1. An aerial photo and DEM of the model area are provided. Open the following layers in your GIS software:
      • Module_Data\Aerial_Photos\Aerial_Photo_M01
      • Module_Data\DEMs\DEM_M01
    2. Create a projection file and write the template GIS files (to be used to build the model) for the project. For a description on how to do this please select your GIS package below.
      ArcMap users can automate this step using the ArcTUFLOw Toolbox. Similarly, QGIS users can also automate the process using the QGIS TUFLOW Plugin.
    3. The next step is to create a TUFLOW Control File (TCF files are used to control the input and output from TUFLOW) and create the 'template' or 'empty' GIS files. TUFLOW will assign the same projection as the GIS layer created above to the template files and also set the file fields or attributes so they are compatible with the desired purpose of the file. See Empty Template GIS Files for more information about each of the TUFLOW template GIS files. In a text editor, create a new file and save to the TUFLOW\runs folder. Since this is Module 1 and the model we’ll produce has a 5m grid, name the file M01_5m_001.tcf.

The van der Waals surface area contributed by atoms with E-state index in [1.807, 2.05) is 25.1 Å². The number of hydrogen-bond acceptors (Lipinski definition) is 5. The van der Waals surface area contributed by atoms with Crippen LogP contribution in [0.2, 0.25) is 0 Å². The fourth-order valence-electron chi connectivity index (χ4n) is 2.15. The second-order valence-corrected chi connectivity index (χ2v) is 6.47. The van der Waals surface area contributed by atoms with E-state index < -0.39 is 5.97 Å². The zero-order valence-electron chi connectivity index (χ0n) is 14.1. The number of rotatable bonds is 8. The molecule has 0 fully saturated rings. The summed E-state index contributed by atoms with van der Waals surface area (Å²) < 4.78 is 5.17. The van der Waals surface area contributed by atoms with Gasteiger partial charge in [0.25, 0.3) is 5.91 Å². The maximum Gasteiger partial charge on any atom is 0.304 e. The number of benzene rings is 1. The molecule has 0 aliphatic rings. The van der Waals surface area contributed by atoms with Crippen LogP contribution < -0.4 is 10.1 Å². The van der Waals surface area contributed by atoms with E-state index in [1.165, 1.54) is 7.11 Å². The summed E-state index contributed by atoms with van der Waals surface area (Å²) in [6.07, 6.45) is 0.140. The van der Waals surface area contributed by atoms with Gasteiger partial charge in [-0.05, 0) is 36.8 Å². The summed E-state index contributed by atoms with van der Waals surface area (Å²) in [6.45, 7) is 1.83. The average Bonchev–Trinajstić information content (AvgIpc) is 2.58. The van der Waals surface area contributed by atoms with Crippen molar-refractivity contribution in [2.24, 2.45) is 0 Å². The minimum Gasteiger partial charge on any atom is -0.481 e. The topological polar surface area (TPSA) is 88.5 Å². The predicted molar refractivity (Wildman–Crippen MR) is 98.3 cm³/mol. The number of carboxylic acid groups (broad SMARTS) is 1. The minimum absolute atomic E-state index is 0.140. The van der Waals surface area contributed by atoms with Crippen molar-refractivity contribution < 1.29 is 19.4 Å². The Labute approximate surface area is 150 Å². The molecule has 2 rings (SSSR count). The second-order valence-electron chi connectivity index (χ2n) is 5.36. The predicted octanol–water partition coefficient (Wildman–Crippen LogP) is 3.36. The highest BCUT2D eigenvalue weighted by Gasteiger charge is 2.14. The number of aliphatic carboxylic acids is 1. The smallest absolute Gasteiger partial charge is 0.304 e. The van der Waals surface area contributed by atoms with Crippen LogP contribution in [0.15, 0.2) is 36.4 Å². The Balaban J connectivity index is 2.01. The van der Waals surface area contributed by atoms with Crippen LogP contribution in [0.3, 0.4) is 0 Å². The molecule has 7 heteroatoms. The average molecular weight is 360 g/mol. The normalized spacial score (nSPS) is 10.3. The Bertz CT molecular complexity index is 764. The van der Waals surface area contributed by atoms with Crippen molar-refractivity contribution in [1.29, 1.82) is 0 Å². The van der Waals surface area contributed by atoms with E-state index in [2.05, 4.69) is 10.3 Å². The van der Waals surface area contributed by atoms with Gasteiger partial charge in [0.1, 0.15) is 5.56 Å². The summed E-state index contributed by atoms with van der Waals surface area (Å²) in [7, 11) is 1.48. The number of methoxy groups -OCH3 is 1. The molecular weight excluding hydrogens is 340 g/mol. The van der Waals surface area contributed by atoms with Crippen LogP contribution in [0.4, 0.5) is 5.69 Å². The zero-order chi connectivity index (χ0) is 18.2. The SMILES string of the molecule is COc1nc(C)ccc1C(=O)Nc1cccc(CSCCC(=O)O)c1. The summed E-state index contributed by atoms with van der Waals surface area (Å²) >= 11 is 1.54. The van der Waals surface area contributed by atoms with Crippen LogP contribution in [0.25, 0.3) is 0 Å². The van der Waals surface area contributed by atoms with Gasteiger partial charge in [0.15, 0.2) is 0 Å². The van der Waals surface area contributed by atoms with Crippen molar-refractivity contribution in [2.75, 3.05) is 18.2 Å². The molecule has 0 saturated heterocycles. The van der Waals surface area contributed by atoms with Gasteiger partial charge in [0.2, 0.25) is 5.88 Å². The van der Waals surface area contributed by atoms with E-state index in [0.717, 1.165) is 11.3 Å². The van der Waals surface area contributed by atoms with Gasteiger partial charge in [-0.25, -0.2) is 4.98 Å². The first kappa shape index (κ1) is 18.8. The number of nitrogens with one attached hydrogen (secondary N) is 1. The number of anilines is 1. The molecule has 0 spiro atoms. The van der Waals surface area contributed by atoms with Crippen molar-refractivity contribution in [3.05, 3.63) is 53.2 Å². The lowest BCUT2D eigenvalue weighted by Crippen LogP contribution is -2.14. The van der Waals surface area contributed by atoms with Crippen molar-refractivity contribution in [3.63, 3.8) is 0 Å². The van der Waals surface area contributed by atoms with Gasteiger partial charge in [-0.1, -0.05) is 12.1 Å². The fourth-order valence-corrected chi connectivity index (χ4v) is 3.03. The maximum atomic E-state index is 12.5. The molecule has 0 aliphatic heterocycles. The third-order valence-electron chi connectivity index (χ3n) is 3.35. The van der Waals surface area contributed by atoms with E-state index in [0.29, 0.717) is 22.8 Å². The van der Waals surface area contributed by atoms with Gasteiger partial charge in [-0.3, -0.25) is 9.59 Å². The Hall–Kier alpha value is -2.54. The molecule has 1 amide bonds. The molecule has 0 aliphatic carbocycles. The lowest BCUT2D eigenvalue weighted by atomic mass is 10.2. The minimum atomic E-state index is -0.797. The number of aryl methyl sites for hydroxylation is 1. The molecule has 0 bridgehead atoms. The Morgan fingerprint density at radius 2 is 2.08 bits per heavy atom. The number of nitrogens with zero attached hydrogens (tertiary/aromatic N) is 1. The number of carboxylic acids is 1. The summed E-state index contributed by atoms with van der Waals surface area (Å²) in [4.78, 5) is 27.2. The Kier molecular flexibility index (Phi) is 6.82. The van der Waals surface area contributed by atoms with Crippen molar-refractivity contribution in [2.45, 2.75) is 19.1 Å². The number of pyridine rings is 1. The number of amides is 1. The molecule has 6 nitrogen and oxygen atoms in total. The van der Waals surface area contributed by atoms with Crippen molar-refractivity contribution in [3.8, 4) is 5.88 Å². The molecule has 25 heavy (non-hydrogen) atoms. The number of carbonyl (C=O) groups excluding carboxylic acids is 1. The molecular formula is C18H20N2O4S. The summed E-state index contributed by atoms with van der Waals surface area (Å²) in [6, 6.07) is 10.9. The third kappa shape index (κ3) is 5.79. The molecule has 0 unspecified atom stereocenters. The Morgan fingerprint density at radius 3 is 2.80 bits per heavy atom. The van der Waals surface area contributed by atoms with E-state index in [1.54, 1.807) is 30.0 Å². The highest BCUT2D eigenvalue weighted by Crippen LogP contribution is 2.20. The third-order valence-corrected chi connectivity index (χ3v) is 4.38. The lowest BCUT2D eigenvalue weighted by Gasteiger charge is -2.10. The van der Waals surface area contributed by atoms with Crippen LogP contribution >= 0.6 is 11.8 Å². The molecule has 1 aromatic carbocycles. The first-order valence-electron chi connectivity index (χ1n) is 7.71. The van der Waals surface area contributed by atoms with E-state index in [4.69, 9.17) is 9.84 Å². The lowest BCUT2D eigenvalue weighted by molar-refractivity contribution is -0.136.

4. Enter the text as shown below into the newly created text file M01_5m_001.tcf:
      Tutorial Model == ON

      MapInfo Users:
      GIS Format == MIF
      MI Projection == ..\model\mi\Projection.mif
      Write Empty MI Files == ..\model\mi\empty

      ArcGIS, QGIS and SAGA Users:
      GIS Format == SHP
      SHP Projection == ..\model\gis\Projection.prj
      Write Empty GIS Files == ..\model\gis\empty | SHP
    5. Save the TCF file.

      * You can insert comments into this file if you find it helpful. This is highly recommended. Comments are preceded by an exclamation mark or a hash symbol (i.e. ! or #). Comments can be written after the command or have their own line. Any command following the comment symbol is ignored by TUFLOW.
      * Notice the syntax highlighting in the commands listed above. If you have not already enabled syntax highlighting in your preferred text editing software, we recommend you do. Instructions are provided in the Tips and Tricks section for each software Notepad++, UltraEdit, TextPad.

    Run TUFLOW to Create Empty (Template) GIS Files